For knee pain, walking can actually be helpful and sometimes prevent you from needing expensive surgery.
My name is Dr. David Geier – orthopedic surgeon, sports medicine specialist, and anti-aging and regenerative medicine expert. I help you feel, look and perform your best, regardless of age or injury.
Walking is one of the best and most simple forms of physical activity you can do. If you have bad knees, though, walking may seem like a painful chore. Walking has been shown to be good for your cardiovascular health and weight management. But can it also help relieve knee pain? The answer is yes.
When it comes to knee pain, doctors often reach for exercise as a first line of treatment. While this may sound counterintuitive, there are good reasons why it makes sense. First of all, exercise is one of the most effective ways to manage osteoarthritis, a condition where the cartilage between bones in your joints wears away and causes inflammation that can be painful and limit movement.
It’s not uncommon for someone with bad knees to be told they need to walk more to help reduce the symptoms of osteoarthritis. Research has shown that the most effective way to manage knee arthritis — and avoid disability — is by exercising. You’ll gain muscle strength, improve your balance and coordination, and help maintain your mobility and independence as you age.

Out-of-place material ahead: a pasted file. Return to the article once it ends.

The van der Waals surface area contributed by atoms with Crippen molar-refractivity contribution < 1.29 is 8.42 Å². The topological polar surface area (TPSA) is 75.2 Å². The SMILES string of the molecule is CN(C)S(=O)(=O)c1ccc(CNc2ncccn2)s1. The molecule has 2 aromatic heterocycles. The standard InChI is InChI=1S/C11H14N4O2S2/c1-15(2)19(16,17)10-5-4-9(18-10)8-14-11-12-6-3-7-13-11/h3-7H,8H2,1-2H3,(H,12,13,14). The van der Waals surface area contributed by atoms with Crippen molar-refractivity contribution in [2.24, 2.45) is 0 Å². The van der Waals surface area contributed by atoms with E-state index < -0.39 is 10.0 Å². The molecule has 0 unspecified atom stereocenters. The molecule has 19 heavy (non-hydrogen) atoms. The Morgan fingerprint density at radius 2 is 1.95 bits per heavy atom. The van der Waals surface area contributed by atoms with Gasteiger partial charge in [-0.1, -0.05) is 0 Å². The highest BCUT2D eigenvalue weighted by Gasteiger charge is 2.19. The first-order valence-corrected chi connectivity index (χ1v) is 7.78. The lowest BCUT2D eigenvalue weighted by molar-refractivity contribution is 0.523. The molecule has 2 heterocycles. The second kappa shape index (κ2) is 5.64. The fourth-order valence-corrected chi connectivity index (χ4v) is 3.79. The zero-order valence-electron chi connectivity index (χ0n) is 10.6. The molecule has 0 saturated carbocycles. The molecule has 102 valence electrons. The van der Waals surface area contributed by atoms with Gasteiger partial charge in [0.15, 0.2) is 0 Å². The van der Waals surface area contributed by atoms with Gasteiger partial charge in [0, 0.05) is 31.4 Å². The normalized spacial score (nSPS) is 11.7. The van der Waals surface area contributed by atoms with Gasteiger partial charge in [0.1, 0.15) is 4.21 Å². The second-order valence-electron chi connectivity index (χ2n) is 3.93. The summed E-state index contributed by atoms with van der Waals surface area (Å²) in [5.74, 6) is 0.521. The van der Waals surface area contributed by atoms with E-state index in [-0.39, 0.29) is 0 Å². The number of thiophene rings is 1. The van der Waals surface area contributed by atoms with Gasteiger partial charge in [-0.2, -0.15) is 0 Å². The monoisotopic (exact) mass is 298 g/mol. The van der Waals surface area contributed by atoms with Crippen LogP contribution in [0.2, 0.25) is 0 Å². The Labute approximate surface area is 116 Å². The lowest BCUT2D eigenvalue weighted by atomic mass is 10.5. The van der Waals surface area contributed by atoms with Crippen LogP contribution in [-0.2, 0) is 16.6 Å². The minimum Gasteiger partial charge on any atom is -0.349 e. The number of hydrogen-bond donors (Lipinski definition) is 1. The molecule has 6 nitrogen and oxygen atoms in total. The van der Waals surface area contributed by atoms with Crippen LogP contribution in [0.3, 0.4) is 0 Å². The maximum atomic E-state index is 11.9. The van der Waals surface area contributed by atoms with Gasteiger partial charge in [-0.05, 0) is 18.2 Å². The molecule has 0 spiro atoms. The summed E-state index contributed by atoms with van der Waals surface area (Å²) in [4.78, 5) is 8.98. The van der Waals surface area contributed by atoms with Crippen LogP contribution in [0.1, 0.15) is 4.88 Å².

Exercise like walking also helps you lose weight if you’re overweight or obese, which increases the risk of developing osteoarthritis. Exercising regularly can reduce pain associated with osteoarthritis in the knees; however, it’s not clear whether exercise will slow down or stop progression of osteoarthritis in these joints over time.
The bottom line is that walking can be very effective in managing knee pain, especially if your doctor recommends it. The key is to start slowly and gradually increase your distance and speed over time. If you have been diagnosed with arthritis or other conditions that affect your knees, ask your doctor about starting an exercise program today!
I’d love to hear your experience with your knee injury. Leave it in the comments below. Please understand, though, that I can’t offer you medical advice, but I will try to answer your question in a future video. Make sure to subscribe to my channel to be notified when I release a new video – and when I start my next live stream, including my Ask Dr. Geier Live! Shows. Thanks for watching, and I look forward to helping you feel, look and perform Better Than Ever.
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This post is meant for educational and informational purposes only and should not be considered medical advice.